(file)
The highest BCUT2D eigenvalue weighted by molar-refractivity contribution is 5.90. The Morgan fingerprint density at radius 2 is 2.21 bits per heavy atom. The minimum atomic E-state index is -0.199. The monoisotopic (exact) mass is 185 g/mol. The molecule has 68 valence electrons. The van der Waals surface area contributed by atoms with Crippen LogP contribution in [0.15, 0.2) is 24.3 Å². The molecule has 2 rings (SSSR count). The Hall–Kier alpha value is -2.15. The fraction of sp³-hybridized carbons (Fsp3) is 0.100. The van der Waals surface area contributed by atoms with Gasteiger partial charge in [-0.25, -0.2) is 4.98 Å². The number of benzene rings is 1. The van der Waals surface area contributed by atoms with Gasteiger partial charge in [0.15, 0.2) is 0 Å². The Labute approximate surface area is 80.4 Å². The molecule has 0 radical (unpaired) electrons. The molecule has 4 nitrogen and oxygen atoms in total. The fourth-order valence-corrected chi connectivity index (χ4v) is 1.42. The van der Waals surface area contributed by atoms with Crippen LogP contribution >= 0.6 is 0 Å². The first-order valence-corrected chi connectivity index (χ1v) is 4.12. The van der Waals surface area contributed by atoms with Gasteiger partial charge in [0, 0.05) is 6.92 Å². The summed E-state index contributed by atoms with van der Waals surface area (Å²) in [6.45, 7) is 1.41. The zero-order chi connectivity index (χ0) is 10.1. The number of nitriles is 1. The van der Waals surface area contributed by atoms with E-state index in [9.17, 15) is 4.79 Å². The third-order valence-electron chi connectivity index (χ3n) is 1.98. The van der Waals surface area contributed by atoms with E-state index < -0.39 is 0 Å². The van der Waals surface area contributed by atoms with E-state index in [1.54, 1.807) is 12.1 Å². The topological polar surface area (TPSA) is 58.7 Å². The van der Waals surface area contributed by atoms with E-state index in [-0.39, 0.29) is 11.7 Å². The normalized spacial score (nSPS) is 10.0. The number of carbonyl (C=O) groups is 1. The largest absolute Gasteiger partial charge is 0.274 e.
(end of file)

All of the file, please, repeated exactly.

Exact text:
The highest BCUT2D eigenvalue weighted by molar-refractivity contribution is 5.90. The Morgan fingerprint density at radius 2 is 2.21 bits per heavy atom. The minimum atomic E-state index is -0.199. The monoisotopic (exact) mass is 185 g/mol. The molecule has 68 valence electrons. The van der Waals surface area contributed by atoms with Crippen LogP contribution in [0.15, 0.2) is 24.3 Å². The molecule has 2 rings (SSSR count). The Hall–Kier alpha value is -2.15. The fraction of sp³-hybridized carbons (Fsp3) is 0.100. The van der Waals surface area contributed by atoms with Gasteiger partial charge in [-0.25, -0.2) is 4.98 Å². The number of benzene rings is 1. The van der Waals surface area contributed by atoms with Gasteiger partial charge in [0.15, 0.2) is 0 Å². The Labute approximate surface area is 80.4 Å². The molecule has 0 radical (unpaired) electrons. The molecule has 4 nitrogen and oxygen atoms in total. The fourth-order valence-corrected chi connectivity index (χ4v) is 1.42. The van der Waals surface area contributed by atoms with Crippen LogP contribution >= 0.6 is 0 Å². The first-order valence-corrected chi connectivity index (χ1v) is 4.12. The van der Waals surface area contributed by atoms with Gasteiger partial charge in [0, 0.05) is 6.92 Å². The summed E-state index contributed by atoms with van der Waals surface area (Å²) in [6.45, 7) is 1.41. The zero-order chi connectivity index (χ0) is 10.1. The number of nitriles is 1. The van der Waals surface area contributed by atoms with E-state index in [9.17, 15) is 4.79 Å². The third-order valence-electron chi connectivity index (χ3n) is 1.98. The van der Waals surface area contributed by atoms with E-state index < -0.39 is 0 Å². The van der Waals surface area contributed by atoms with E-state index in [1.54, 1.807) is 12.1 Å². The topological polar surface area (TPSA) is 58.7 Å². The van der Waals surface area contributed by atoms with E-state index in [-0.39, 0.29) is 11.7 Å². The normalized spacial score (nSPS) is 10.0. The number of carbonyl (C=O) groups is 1. The largest absolute Gasteiger partial charge is 0.274 e.